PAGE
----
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the cells are the units in which life exists and acts is emphasized. The author has endeavored to include all the useful points of the older text-books, and to add such new matter as the recent progress of physiological and hygienic science demands. Avoiding technical terms, he has sought to express the truths in simple language, "such as he would use in instructing a mother as to the nature of the sickness of her child." The subjects of alcohol and other narcotics are made prominent in all the books, and are discussed fully in the third of the series. The relation of respiration and oxidation to the disappearance of food, to the production of waste matters, and to the development of heat and force, is dwelt upon. Simple and easy demonstrations, many of them new, are provided at the ends of chapters. A chapter on Repairs of Injuries, or the restoration of the natural functions, when impaired, by the body, is new in a school textbook.

In Yetta Ségal[1] a slender thread of a story is used by Mr. Rollin as the vehicle for a theory of "type fusion" or convergence which he thinks has not received sufficient attention from social or scientific students. There are a pair of lovers, one of whom is discovered at a critical period in the courtship to have negro blood in his veins, and a philosopher who comes forward to satisfy the parties (who hardly need it) that this is no serious matter, but is all according to human evolution and the destiny of the race. "You must be impressed," he says, "by the fact that there are a great many people here and there, of mixed blood, and that the number is increasing. . . . it is well that not a few are indeed truly admirable specimens of the human race. Such phenomena must be interpreted in a way consistent with man's nature: if he is developmental; if he shall attain a higher status through struggle, or through means that are seemingly, or for the time, degrading; if he is moving from the simple to the complex, as to organization; if universal movement tends to unific existence—then race interchange, with elimination of peculiar characteristics, has probably made its appearance as a phase of infinite order, and for the benefit of future man. . . . It is presumptuous for the wisest to assert that the man of lower type has no element of strength peculiar to his race which the most advanced does not need in his present organization. It may be needed either for present protection in the way of re-enforcement, or as an element of strength for further advancement." Mr. Rollin does not advocate type fusion or wish to accelerate the movement, but presents it as a fact and factor in human evolution deserving more extensive and thorough study than it has received.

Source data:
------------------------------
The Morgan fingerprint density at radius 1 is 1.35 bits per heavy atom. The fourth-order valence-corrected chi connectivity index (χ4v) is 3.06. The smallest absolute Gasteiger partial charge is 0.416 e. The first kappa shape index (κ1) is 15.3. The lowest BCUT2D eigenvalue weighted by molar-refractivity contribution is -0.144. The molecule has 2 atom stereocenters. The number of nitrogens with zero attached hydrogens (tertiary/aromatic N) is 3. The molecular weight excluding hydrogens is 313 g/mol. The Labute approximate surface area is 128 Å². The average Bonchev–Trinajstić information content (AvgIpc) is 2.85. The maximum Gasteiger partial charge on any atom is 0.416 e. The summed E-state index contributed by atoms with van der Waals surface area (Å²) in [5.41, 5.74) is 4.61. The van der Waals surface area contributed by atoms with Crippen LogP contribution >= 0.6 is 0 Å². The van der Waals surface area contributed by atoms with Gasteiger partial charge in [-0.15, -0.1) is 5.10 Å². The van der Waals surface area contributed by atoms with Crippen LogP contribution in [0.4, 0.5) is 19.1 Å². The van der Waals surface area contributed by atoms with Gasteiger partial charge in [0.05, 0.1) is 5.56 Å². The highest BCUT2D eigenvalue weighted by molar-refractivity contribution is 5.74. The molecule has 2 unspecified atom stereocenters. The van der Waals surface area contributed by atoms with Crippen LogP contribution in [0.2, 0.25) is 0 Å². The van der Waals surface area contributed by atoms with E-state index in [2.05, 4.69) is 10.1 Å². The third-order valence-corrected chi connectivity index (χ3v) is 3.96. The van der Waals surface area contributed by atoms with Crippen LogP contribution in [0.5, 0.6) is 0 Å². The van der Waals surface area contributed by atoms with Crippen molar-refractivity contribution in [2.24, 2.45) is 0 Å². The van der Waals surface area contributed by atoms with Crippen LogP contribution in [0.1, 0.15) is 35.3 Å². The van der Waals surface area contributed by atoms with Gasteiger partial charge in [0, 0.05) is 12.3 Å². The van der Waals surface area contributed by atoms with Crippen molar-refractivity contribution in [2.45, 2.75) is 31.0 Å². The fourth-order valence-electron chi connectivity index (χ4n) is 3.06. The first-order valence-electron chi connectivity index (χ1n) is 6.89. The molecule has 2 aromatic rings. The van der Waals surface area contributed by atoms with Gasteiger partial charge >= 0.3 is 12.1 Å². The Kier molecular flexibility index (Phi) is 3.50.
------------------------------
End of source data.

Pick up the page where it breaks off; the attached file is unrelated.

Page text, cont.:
The increasing attention which of late years has been given to the study of comparative anatomy has finally resulted in what promises to be a complete and detailed account of the structure of a subhuman mammal[2] The author, Dr. Jayne, believes that a course in mammalian anatomy offers a valuable preliminary to the study of medicine, and this is the purpose for which the book has been made. This is to a certain extent true, especially where, as in the case of the cat, there is so close a similarity to the structure of the human body. But the chief scientific interest and value of such a work must lie in its broader philosophic aspects; in the aid which it can not but give in clearing up some of the many mooted points of evolutional biology, and in the stimulus which it will impart to the study of relationships among the lower animals. The present volume, the first of the series, deals only with the skeleton of the cat, each bone being first studied individually, then in its relations to other bones and to the muscular system and the skeleton as a whole, and finally in comparison with the corresponding portion of the human skeleton. There are 611 extremely good illustrations, and the printing of the volume is unusually clean and attractive.

Among the articles of special value in recent numbers of the (bimonthly) Bulletin of the Department of Labor, under the editorial control of Commissioner Carroll B. Wright and Chief Clerk O. D. Weaver, are

  1. Yetta Ségal. By Horace J. Rollin. New York: G. W. Dillingham & Co. Pp. 174.
  2. The Mammalian Anatomy of the Cat. By Horace Jayne, M. D. Philadelphia: J. B. Lippincott Company. Illustrated. Pp. 816. Price, $5.00.